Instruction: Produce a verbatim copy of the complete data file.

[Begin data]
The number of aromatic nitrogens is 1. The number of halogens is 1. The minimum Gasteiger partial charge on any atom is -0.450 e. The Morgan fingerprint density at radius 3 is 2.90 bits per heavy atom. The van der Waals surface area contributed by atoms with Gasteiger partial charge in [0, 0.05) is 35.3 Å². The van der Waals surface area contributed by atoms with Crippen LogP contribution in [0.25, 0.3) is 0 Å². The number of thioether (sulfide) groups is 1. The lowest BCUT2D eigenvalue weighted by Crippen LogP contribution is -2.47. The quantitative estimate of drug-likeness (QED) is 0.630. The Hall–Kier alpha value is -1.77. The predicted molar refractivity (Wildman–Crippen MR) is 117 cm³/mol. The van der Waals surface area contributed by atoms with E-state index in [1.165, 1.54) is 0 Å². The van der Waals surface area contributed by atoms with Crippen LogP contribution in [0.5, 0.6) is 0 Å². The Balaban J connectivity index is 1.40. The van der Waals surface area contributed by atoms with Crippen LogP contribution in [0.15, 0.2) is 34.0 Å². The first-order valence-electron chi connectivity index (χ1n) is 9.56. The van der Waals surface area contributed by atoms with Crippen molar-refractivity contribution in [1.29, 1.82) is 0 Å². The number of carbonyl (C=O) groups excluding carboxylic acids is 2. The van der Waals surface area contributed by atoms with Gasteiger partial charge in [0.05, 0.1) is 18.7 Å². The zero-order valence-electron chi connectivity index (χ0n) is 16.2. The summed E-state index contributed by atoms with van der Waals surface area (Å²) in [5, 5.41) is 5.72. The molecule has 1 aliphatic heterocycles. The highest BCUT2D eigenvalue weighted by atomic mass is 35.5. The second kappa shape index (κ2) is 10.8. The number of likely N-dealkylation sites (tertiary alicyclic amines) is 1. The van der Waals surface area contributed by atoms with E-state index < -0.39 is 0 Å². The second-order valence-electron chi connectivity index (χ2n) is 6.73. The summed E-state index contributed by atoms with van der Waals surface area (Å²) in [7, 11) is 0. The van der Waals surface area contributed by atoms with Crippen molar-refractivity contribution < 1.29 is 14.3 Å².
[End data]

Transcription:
The number of aromatic nitrogens is 1. The number of halogens is 1. The minimum Gasteiger partial charge on any atom is -0.450 e. The Morgan fingerprint density at radius 3 is 2.90 bits per heavy atom. The van der Waals surface area contributed by atoms with Gasteiger partial charge in [0, 0.05) is 35.3 Å². The van der Waals surface area contributed by atoms with Crippen LogP contribution in [0.25, 0.3) is 0 Å². The number of thioether (sulfide) groups is 1. The lowest BCUT2D eigenvalue weighted by Crippen LogP contribution is -2.47. The quantitative estimate of drug-likeness (QED) is 0.630. The Hall–Kier alpha value is -1.77. The predicted molar refractivity (Wildman–Crippen MR) is 117 cm³/mol. The van der Waals surface area contributed by atoms with E-state index in [1.165, 1.54) is 0 Å². The van der Waals surface area contributed by atoms with Crippen LogP contribution in [0.5, 0.6) is 0 Å². The Balaban J connectivity index is 1.40. The van der Waals surface area contributed by atoms with Crippen LogP contribution in [0.15, 0.2) is 34.0 Å². The first-order valence-electron chi connectivity index (χ1n) is 9.56. The van der Waals surface area contributed by atoms with Crippen molar-refractivity contribution in [1.29, 1.82) is 0 Å². The number of carbonyl (C=O) groups excluding carboxylic acids is 2. The van der Waals surface area contributed by atoms with Gasteiger partial charge in [0.05, 0.1) is 18.7 Å². The zero-order valence-electron chi connectivity index (χ0n) is 16.2. The summed E-state index contributed by atoms with van der Waals surface area (Å²) in [5, 5.41) is 5.72. The molecule has 1 aliphatic heterocycles. The highest BCUT2D eigenvalue weighted by atomic mass is 35.5. The second kappa shape index (κ2) is 10.8. The number of likely N-dealkylation sites (tertiary alicyclic amines) is 1. The van der Waals surface area contributed by atoms with E-state index < -0.39 is 0 Å². The second-order valence-electron chi connectivity index (χ2n) is 6.73. The summed E-state index contributed by atoms with van der Waals surface area (Å²) in [7, 11) is 0. The van der Waals surface area contributed by atoms with Crippen molar-refractivity contribution < 1.29 is 14.3 Å².